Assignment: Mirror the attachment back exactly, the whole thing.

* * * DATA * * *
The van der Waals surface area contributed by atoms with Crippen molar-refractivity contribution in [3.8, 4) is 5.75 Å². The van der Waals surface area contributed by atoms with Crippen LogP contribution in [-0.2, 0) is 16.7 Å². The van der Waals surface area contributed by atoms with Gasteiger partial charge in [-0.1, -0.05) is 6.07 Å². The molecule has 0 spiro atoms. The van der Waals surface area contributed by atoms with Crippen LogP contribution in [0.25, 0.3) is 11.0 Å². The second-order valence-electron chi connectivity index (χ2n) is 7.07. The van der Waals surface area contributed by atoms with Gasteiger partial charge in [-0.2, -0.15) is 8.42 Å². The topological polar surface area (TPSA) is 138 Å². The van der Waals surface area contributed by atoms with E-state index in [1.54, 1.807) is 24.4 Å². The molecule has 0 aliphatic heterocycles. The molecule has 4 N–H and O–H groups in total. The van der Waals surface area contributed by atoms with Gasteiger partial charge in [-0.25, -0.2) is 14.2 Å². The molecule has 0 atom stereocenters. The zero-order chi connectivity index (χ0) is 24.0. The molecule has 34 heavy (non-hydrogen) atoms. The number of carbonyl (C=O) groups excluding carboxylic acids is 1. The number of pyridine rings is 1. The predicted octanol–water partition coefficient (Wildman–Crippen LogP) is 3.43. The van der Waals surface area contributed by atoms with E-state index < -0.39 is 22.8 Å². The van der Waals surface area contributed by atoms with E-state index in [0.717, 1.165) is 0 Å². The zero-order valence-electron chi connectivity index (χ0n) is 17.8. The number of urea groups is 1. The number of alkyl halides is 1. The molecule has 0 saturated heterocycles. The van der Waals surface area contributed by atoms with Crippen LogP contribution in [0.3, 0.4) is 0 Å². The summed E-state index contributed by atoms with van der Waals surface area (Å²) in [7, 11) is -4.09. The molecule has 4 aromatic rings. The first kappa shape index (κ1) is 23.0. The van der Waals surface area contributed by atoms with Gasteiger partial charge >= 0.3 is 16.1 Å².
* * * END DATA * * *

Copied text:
The van der Waals surface area contributed by atoms with Crippen molar-refractivity contribution in [3.8, 4) is 5.75 Å². The van der Waals surface area contributed by atoms with Crippen LogP contribution in [-0.2, 0) is 16.7 Å². The van der Waals surface area contributed by atoms with Gasteiger partial charge in [-0.1, -0.05) is 6.07 Å². The molecule has 0 spiro atoms. The van der Waals surface area contributed by atoms with Crippen LogP contribution in [0.25, 0.3) is 11.0 Å². The second-order valence-electron chi connectivity index (χ2n) is 7.07. The van der Waals surface area contributed by atoms with Gasteiger partial charge in [-0.2, -0.15) is 8.42 Å². The topological polar surface area (TPSA) is 138 Å². The van der Waals surface area contributed by atoms with E-state index in [1.54, 1.807) is 24.4 Å². The molecule has 0 aliphatic heterocycles. The molecule has 4 N–H and O–H groups in total. The van der Waals surface area contributed by atoms with Gasteiger partial charge in [-0.25, -0.2) is 14.2 Å². The molecule has 0 atom stereocenters. The zero-order chi connectivity index (χ0) is 24.0. The molecule has 34 heavy (non-hydrogen) atoms. The number of carbonyl (C=O) groups excluding carboxylic acids is 1. The number of pyridine rings is 1. The predicted octanol–water partition coefficient (Wildman–Crippen LogP) is 3.43. The van der Waals surface area contributed by atoms with E-state index < -0.39 is 22.8 Å². The van der Waals surface area contributed by atoms with E-state index in [0.717, 1.165) is 0 Å². The zero-order valence-electron chi connectivity index (χ0n) is 17.8. The number of urea groups is 1. The number of alkyl halides is 1. The molecule has 0 saturated heterocycles. The van der Waals surface area contributed by atoms with Crippen LogP contribution in [0.3, 0.4) is 0 Å². The summed E-state index contributed by atoms with van der Waals surface area (Å²) in [7, 11) is -4.09. The molecule has 4 aromatic rings. The first kappa shape index (κ1) is 23.0. The van der Waals surface area contributed by atoms with Gasteiger partial charge >= 0.3 is 16.1 Å².